WikiLeaks and the Next 9/11
By Marc Thiessen
In the Washington Post today, I discuss the effects of WikiLeaks’ unlawful intelligence disclosures on General Petraeus’s counterinsurgency strategy. But the disclosures of the identities of more than 100 U.S. intelligence sources will also have impact beyond Afghanistan, undermining our efforts to defeat al Qaeda and prevent another attack on the American homeland.
As former CIA director Mike Hayden explained in my book, Courting Disaster, we have just three tools of human intelligence available to uncover and disrupt terrorist plots: Interrogation, informants, and eavesdropping.
The Obama administration has eliminated the first tool. The Washington Post reported earlier this year that there has not been one reported detention of a high-value terrorist since President Obama took office. Not one. Putting aside the question of the CIA’s enhanced interrogation techniques, the administration has simply stopped capturing and interrogating high-value terrorists using any techniques at all. Period. This is unilateral disarmament.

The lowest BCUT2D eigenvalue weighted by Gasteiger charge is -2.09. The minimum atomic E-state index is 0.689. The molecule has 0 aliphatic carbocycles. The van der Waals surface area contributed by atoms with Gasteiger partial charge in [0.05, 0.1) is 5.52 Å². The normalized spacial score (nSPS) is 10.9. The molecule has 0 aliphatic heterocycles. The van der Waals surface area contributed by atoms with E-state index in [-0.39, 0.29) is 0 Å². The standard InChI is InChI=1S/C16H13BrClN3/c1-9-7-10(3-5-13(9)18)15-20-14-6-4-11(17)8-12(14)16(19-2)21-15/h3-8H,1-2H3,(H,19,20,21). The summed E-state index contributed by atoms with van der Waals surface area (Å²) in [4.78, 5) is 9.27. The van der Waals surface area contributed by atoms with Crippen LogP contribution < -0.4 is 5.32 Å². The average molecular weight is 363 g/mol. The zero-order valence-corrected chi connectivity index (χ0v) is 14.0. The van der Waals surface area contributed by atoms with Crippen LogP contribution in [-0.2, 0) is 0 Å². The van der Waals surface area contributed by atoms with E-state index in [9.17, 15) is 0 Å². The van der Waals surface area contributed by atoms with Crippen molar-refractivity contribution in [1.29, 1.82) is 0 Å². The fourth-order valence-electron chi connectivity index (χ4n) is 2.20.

At least we still had the other two tools… that is, until WikiLeaks came along. Now, with the disclosure of over 100 U.S. intelligence sources in Afghanistan, our ability to recruit sources anywhere in the world has been compromised. Why would anyone step forward to cooperate with American intelligence, when WikiLeaks has publicly demonstrated that we are powerless to keep their identities secret? The damage the WikiLeaks disclosures have done to this vital human intelligence tool is immeasurable.
That leaves us with just one tool: signals intelligence. SIGINT is critical, but it cannot alone provide us with the intelligence necessary to protect the country. For one thing, the terrorists know we are monitoring their communications—so they speak in codes that we cannot decipher without either high-value detainees or human sources within al Qaeda to translate for us. And even then, the terrorists often use primitive means of communication, such as couriers, to avoid surveillance altogether. In short, signals intelligence alone cannot keep the terrorists from carrying out the next 9/11.
In other words, of the three legs of the stool that our intelligence community employs to prevent new attacks, we have now lost two. The first was knocked out voluntarily by the Obama administration. The second has just been knocked out WikiLeaks. And the danger to the American homeland has grown exponentially.